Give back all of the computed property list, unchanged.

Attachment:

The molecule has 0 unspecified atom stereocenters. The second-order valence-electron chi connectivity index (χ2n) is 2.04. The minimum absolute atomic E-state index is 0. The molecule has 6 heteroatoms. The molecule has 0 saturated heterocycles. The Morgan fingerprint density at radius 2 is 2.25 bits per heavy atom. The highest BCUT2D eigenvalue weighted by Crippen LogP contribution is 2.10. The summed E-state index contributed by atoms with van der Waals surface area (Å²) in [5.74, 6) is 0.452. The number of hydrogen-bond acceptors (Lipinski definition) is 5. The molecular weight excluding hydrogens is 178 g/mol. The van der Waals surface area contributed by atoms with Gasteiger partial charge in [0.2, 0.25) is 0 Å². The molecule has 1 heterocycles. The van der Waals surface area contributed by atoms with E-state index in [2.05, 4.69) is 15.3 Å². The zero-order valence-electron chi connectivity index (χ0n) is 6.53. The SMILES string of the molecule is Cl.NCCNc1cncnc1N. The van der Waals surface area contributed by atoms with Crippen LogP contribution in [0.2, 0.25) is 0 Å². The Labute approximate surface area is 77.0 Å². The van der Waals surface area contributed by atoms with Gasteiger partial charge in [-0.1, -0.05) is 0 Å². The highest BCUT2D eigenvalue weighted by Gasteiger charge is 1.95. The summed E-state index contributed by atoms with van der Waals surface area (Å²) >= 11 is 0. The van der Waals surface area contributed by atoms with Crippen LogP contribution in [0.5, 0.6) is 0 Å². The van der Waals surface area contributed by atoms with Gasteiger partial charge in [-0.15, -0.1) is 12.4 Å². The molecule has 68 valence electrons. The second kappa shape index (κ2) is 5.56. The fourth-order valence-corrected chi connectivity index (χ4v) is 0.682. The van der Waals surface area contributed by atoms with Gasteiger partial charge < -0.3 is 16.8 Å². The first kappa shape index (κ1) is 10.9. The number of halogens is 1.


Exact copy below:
The molecule has 0 unspecified atom stereocenters. The second-order valence-electron chi connectivity index (χ2n) is 2.04. The minimum absolute atomic E-state index is 0. The molecule has 6 heteroatoms. The molecule has 0 saturated heterocycles. The Morgan fingerprint density at radius 2 is 2.25 bits per heavy atom. The highest BCUT2D eigenvalue weighted by Crippen LogP contribution is 2.10. The summed E-state index contributed by atoms with van der Waals surface area (Å²) in [5.74, 6) is 0.452. The number of hydrogen-bond acceptors (Lipinski definition) is 5. The molecular weight excluding hydrogens is 178 g/mol. The van der Waals surface area contributed by atoms with Gasteiger partial charge in [0.2, 0.25) is 0 Å². The molecule has 1 heterocycles. The van der Waals surface area contributed by atoms with E-state index in [2.05, 4.69) is 15.3 Å². The zero-order valence-electron chi connectivity index (χ0n) is 6.53. The SMILES string of the molecule is Cl.NCCNc1cncnc1N. The van der Waals surface area contributed by atoms with Crippen LogP contribution in [0.2, 0.25) is 0 Å². The Labute approximate surface area is 77.0 Å². The van der Waals surface area contributed by atoms with Gasteiger partial charge in [-0.1, -0.05) is 0 Å². The highest BCUT2D eigenvalue weighted by Gasteiger charge is 1.95. The summed E-state index contributed by atoms with van der Waals surface area (Å²) >= 11 is 0. The van der Waals surface area contributed by atoms with Crippen LogP contribution in [0.5, 0.6) is 0 Å². The van der Waals surface area contributed by atoms with Gasteiger partial charge in [-0.15, -0.1) is 12.4 Å². The molecule has 68 valence electrons. The second kappa shape index (κ2) is 5.56. The fourth-order valence-corrected chi connectivity index (χ4v) is 0.682. The van der Waals surface area contributed by atoms with Gasteiger partial charge < -0.3 is 16.8 Å². The first kappa shape index (κ1) is 10.9. The number of halogens is 1.